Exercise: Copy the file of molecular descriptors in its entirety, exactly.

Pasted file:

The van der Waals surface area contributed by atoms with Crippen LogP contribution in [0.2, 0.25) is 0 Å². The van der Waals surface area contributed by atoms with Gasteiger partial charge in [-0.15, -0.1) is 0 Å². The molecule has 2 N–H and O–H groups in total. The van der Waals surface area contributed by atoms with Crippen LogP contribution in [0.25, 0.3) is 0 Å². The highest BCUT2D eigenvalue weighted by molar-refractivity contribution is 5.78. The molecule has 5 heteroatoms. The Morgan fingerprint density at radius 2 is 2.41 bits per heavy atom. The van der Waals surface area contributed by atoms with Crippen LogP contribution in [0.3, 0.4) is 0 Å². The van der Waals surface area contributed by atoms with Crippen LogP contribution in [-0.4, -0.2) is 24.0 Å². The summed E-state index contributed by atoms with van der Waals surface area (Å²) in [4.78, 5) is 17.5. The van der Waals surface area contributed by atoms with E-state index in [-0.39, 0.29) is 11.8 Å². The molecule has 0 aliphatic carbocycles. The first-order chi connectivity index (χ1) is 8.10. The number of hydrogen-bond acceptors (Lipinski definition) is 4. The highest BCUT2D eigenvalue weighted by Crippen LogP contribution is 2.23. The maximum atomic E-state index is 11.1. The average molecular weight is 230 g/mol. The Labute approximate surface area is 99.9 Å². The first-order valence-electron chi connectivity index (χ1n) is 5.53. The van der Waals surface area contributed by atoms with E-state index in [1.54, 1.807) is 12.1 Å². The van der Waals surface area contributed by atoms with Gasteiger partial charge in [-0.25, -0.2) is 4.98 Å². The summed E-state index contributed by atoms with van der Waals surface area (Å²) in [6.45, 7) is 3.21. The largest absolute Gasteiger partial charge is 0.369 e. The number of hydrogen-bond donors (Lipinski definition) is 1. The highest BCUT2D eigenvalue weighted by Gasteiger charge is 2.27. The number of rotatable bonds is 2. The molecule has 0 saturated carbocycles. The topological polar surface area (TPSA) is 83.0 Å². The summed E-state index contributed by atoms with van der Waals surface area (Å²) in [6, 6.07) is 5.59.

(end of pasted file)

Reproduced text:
The van der Waals surface area contributed by atoms with Crippen LogP contribution in [0.2, 0.25) is 0 Å². The van der Waals surface area contributed by atoms with Gasteiger partial charge in [-0.15, -0.1) is 0 Å². The molecule has 2 N–H and O–H groups in total. The van der Waals surface area contributed by atoms with Crippen LogP contribution in [0.25, 0.3) is 0 Å². The highest BCUT2D eigenvalue weighted by molar-refractivity contribution is 5.78. The molecule has 5 heteroatoms. The Morgan fingerprint density at radius 2 is 2.41 bits per heavy atom. The van der Waals surface area contributed by atoms with Crippen LogP contribution in [0.3, 0.4) is 0 Å². The van der Waals surface area contributed by atoms with Crippen LogP contribution in [-0.4, -0.2) is 24.0 Å². The summed E-state index contributed by atoms with van der Waals surface area (Å²) in [4.78, 5) is 17.5. The van der Waals surface area contributed by atoms with E-state index in [-0.39, 0.29) is 11.8 Å². The molecule has 0 aliphatic carbocycles. The first-order chi connectivity index (χ1) is 8.10. The number of hydrogen-bond acceptors (Lipinski definition) is 4. The highest BCUT2D eigenvalue weighted by Crippen LogP contribution is 2.23. The maximum atomic E-state index is 11.1. The average molecular weight is 230 g/mol. The Labute approximate surface area is 99.9 Å². The first-order valence-electron chi connectivity index (χ1n) is 5.53. The van der Waals surface area contributed by atoms with E-state index in [1.54, 1.807) is 12.1 Å². The van der Waals surface area contributed by atoms with Gasteiger partial charge in [-0.25, -0.2) is 4.98 Å². The summed E-state index contributed by atoms with van der Waals surface area (Å²) in [6.45, 7) is 3.21. The largest absolute Gasteiger partial charge is 0.369 e. The number of hydrogen-bond donors (Lipinski definition) is 1. The highest BCUT2D eigenvalue weighted by Gasteiger charge is 2.27. The number of rotatable bonds is 2. The molecule has 0 saturated carbocycles. The topological polar surface area (TPSA) is 83.0 Å². The summed E-state index contributed by atoms with van der Waals surface area (Å²) in [6, 6.07) is 5.59.